The west portal
According to the Shorewood Historical Society, the tunnel was used by an ice company that harvested ice from the river.
Photo taken by J.R. Manning in July 2007
BH Photo #110980
The structure is a rock-faced, coursed-ashler, sandstone bridge with 2 semicircular arches, perpendicular wing walls, and ornamental, triangular cutwaters on both faces of the central pier. Springing about 5 ft. above grade, the arches rise 7 ft. 6 inches over spans of 15 ft. Differences in stonework on the east and west elevations suggest that the bridge has been widened. The east elevation displays ring stones with a smooth, chamfered margin on the bottom edge; the keystone is elongated. In contrast, the west elevation makes no distinction between the keystone and the other ring stones, which are chamfered with a smooth margin on the intrados. The bridge's length, excluding wing walls, is about 24 ft.; its width about 97 ft. Although the bridge's width is sufficient to have accommodate multiple tracks, it now carries a single track, bordered on the east by a pedestrian walkway. [Note: The track is now gone, the right-of-way has been converted to a bike trail.]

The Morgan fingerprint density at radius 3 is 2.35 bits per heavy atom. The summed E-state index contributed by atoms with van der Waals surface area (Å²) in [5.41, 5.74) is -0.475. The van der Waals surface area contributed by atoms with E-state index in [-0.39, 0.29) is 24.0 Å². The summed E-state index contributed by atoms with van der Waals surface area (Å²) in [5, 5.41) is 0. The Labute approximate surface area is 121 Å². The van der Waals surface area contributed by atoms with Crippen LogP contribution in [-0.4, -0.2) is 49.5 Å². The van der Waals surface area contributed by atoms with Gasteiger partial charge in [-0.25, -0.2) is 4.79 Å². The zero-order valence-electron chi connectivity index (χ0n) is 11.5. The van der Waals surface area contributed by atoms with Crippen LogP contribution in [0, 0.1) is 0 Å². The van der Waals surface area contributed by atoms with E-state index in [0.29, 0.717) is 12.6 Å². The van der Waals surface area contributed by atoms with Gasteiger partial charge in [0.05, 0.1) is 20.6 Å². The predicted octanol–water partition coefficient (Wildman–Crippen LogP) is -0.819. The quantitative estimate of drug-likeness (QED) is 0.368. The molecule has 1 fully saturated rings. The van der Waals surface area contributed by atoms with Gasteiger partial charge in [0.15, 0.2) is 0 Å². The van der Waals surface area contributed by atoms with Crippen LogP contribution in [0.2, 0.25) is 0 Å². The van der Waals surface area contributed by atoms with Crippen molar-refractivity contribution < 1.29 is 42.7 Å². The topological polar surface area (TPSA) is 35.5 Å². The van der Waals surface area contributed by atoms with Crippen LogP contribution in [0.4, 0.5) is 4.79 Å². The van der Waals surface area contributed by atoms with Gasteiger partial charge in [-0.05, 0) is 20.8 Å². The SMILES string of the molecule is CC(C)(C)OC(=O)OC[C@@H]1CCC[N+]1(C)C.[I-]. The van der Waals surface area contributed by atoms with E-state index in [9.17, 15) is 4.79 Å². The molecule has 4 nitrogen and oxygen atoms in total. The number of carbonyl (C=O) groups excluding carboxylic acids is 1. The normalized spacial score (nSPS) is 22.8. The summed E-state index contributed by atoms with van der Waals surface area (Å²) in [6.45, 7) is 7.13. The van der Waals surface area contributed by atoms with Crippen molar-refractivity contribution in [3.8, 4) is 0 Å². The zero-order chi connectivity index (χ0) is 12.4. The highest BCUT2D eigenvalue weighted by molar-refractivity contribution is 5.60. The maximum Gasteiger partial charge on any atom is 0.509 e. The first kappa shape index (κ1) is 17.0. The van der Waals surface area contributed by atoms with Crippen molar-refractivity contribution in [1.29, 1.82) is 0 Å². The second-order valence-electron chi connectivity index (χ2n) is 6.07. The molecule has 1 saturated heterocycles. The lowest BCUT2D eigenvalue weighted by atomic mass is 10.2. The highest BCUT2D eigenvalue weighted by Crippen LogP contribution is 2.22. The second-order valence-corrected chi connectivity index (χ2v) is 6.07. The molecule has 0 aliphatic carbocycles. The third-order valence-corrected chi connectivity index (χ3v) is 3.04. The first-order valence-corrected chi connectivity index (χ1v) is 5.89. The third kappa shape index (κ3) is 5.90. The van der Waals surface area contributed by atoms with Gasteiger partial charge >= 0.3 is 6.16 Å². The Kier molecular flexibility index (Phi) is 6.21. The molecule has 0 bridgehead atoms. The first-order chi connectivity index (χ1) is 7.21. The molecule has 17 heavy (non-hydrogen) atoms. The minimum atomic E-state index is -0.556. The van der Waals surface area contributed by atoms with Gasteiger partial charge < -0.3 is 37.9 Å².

Constructed by the Milwaukee, Lake Shore and Westerrn Railway Company, the bridge embodies a standard stone-arch plan favored by many American railroads during the last quarter of the nineteenth century. There are seven similar, stone-arch highway crossings in Wisconsin built by the Chicago & North Western [sic] Railway. The Milwaukee, Lake Shore and Western bridge differes from these primarily in its use of ornamental cutwaters and perpendicular (instead of flared) wing walls. These features make the design a significant, and architecturally interesting, variant of the standard, stone-arch, railroad bridge.
[Note: This document was prepared by Jeffrey A. Hess and Robert M. Frame III for the Wisconsin DOT. It is part of a project that was launched by the Wisconsin DOT in conjunction with the Federal Highway Administration. It was published by the Wisconsin DOT in 1986, in a report entitled Historic Highway Bridges in Wisconsin, Volume 1, on pages 103-108.]